Jung, Carl Gustav (1875–1961)
Carl Jung was a Swiss psychologist and psychiatrist who founded analytic psychology. Jung studied psychiatry at Basel University, his postgraduate studies being in parapsychology. After working with Bleuler and Janet, he met Sigmund Freud (1907), whom he followed for some years. But he disagreed with, particularly, Freud's belief in the purely sexual nature of the libido, and in 1913 he broke away completely.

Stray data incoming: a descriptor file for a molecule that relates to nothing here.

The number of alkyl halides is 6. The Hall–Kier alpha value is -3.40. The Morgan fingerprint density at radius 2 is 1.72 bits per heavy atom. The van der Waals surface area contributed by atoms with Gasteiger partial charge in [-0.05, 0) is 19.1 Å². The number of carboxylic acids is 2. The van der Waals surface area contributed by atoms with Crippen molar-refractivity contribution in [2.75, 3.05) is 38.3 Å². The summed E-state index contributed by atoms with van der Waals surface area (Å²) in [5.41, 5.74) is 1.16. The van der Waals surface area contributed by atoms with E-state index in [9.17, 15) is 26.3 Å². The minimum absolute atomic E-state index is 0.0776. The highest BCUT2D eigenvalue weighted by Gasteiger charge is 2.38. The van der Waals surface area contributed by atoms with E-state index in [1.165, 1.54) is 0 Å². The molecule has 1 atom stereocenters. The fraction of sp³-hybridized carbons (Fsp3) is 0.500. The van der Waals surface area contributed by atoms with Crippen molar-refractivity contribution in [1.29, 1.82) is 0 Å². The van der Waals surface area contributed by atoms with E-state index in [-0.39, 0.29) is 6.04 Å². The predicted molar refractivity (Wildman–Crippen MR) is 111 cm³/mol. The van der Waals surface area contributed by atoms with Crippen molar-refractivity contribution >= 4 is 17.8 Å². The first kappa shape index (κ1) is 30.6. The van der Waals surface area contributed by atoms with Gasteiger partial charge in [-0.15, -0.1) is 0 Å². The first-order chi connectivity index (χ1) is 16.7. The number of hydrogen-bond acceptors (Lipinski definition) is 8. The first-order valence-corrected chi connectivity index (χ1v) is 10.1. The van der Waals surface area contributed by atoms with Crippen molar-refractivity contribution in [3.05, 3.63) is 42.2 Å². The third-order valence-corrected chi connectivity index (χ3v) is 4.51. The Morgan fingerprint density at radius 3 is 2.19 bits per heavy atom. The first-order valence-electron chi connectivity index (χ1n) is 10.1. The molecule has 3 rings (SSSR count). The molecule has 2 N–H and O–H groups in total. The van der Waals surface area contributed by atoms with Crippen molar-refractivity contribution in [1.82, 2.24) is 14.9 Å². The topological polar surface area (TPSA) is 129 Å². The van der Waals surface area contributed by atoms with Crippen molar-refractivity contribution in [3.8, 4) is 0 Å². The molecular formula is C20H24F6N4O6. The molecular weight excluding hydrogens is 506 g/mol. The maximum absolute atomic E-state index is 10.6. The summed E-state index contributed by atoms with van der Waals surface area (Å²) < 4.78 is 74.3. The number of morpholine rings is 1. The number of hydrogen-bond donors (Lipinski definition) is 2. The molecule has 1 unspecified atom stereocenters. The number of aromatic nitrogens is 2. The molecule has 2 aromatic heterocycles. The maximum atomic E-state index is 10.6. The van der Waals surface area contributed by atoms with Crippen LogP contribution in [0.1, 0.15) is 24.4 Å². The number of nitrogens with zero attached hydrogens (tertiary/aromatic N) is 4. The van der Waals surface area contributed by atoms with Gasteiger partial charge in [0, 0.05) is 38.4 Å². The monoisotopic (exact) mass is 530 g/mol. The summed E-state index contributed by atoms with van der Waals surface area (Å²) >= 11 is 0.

In Psychological Types (1921) Jung expounded his views on introversion and extroversion. Later he investigated anthropology and the occult to form the idea of archetypes, the universal symbols present in the collective unconscious.
Jung believed that a direct encounter with intellectually superior beings would be disastrous for our race:
[Th]e reigns would be torn from our hands and we would, as a tearful old medicine man once said to me, find ourselves 'without dreams,' that is, we would find our intellectual and spiritual aspirations so outmoded as to leave us completely paralyzed.